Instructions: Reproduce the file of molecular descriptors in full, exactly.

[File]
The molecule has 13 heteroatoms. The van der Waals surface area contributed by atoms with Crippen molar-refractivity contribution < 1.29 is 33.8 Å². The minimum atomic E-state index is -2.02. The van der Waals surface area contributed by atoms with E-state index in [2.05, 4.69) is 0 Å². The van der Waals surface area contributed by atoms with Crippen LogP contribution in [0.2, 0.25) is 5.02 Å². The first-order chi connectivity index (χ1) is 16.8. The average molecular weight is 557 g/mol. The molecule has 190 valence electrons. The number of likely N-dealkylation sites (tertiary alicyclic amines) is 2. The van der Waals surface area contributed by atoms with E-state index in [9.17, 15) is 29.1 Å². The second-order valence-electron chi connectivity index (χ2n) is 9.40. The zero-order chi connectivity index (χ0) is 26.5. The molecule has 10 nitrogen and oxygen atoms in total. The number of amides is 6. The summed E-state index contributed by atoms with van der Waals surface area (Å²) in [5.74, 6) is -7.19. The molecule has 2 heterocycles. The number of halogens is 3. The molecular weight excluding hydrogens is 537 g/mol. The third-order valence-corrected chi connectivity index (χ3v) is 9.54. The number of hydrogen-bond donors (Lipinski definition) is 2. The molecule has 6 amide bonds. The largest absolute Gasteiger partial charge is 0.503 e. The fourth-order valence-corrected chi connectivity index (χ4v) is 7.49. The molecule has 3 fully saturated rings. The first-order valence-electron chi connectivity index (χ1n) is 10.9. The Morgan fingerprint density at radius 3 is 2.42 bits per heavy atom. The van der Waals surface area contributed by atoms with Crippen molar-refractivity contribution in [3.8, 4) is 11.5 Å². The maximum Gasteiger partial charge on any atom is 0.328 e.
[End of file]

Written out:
The molecule has 13 heteroatoms. The van der Waals surface area contributed by atoms with Crippen molar-refractivity contribution < 1.29 is 33.8 Å². The minimum atomic E-state index is -2.02. The van der Waals surface area contributed by atoms with E-state index in [2.05, 4.69) is 0 Å². The van der Waals surface area contributed by atoms with Crippen LogP contribution in [0.2, 0.25) is 5.02 Å². The first-order chi connectivity index (χ1) is 16.8. The average molecular weight is 557 g/mol. The molecule has 190 valence electrons. The number of likely N-dealkylation sites (tertiary alicyclic amines) is 2. The van der Waals surface area contributed by atoms with E-state index in [9.17, 15) is 29.1 Å². The second-order valence-electron chi connectivity index (χ2n) is 9.40. The zero-order chi connectivity index (χ0) is 26.5. The molecule has 10 nitrogen and oxygen atoms in total. The number of amides is 6. The summed E-state index contributed by atoms with van der Waals surface area (Å²) in [5.74, 6) is -7.19. The molecule has 2 heterocycles. The number of halogens is 3. The molecular weight excluding hydrogens is 537 g/mol. The third-order valence-corrected chi connectivity index (χ3v) is 9.54. The number of hydrogen-bond donors (Lipinski definition) is 2. The molecule has 6 amide bonds. The largest absolute Gasteiger partial charge is 0.503 e. The fourth-order valence-corrected chi connectivity index (χ4v) is 7.49. The molecule has 3 fully saturated rings. The first-order valence-electron chi connectivity index (χ1n) is 10.9. The Morgan fingerprint density at radius 3 is 2.42 bits per heavy atom. The van der Waals surface area contributed by atoms with Crippen molar-refractivity contribution in [3.8, 4) is 11.5 Å². The maximum Gasteiger partial charge on any atom is 0.328 e.